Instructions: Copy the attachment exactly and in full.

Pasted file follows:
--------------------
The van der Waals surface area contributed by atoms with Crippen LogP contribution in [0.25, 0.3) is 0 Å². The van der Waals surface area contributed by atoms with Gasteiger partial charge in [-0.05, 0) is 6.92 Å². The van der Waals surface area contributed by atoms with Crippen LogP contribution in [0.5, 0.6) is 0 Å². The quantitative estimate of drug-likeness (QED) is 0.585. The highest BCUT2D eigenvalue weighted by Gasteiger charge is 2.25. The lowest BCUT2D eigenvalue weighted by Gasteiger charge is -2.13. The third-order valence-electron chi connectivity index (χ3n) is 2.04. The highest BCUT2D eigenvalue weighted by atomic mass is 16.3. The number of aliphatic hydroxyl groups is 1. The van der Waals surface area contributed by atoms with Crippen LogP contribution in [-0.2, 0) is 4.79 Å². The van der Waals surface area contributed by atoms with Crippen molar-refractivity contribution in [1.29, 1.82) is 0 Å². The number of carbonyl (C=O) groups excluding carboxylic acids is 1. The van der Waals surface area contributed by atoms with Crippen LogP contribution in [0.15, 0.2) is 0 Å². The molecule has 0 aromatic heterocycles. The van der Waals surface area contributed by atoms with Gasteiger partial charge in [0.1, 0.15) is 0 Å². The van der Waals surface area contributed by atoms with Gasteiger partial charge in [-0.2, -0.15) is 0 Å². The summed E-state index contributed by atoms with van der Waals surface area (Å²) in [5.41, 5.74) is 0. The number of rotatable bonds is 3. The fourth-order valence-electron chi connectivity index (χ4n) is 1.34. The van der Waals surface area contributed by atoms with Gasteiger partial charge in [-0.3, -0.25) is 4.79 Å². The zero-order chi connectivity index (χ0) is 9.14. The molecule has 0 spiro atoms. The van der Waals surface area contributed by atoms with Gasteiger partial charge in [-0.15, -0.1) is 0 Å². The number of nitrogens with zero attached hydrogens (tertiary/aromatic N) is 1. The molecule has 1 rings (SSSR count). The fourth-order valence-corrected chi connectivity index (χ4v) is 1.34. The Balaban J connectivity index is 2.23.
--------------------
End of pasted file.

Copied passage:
The van der Waals surface area contributed by atoms with Crippen LogP contribution in [0.25, 0.3) is 0 Å². The van der Waals surface area contributed by atoms with Gasteiger partial charge in [-0.05, 0) is 6.92 Å². The van der Waals surface area contributed by atoms with Crippen LogP contribution in [0.5, 0.6) is 0 Å². The quantitative estimate of drug-likeness (QED) is 0.585. The highest BCUT2D eigenvalue weighted by Gasteiger charge is 2.25. The lowest BCUT2D eigenvalue weighted by Gasteiger charge is -2.13. The third-order valence-electron chi connectivity index (χ3n) is 2.04. The highest BCUT2D eigenvalue weighted by atomic mass is 16.3. The number of aliphatic hydroxyl groups is 1. The van der Waals surface area contributed by atoms with Crippen LogP contribution in [-0.2, 0) is 4.79 Å². The van der Waals surface area contributed by atoms with Crippen molar-refractivity contribution in [1.29, 1.82) is 0 Å². The number of carbonyl (C=O) groups excluding carboxylic acids is 1. The van der Waals surface area contributed by atoms with Crippen LogP contribution in [0.15, 0.2) is 0 Å². The molecule has 0 aromatic heterocycles. The van der Waals surface area contributed by atoms with Gasteiger partial charge in [0.1, 0.15) is 0 Å². The van der Waals surface area contributed by atoms with Gasteiger partial charge in [-0.2, -0.15) is 0 Å². The summed E-state index contributed by atoms with van der Waals surface area (Å²) in [5.41, 5.74) is 0. The number of rotatable bonds is 3. The fourth-order valence-electron chi connectivity index (χ4n) is 1.34. The van der Waals surface area contributed by atoms with Gasteiger partial charge in [-0.3, -0.25) is 4.79 Å². The zero-order chi connectivity index (χ0) is 9.14. The molecule has 0 spiro atoms. The van der Waals surface area contributed by atoms with Gasteiger partial charge in [-0.15, -0.1) is 0 Å². The number of nitrogens with zero attached hydrogens (tertiary/aromatic N) is 1. The molecule has 1 rings (SSSR count). The fourth-order valence-corrected chi connectivity index (χ4v) is 1.34. The Balaban J connectivity index is 2.23.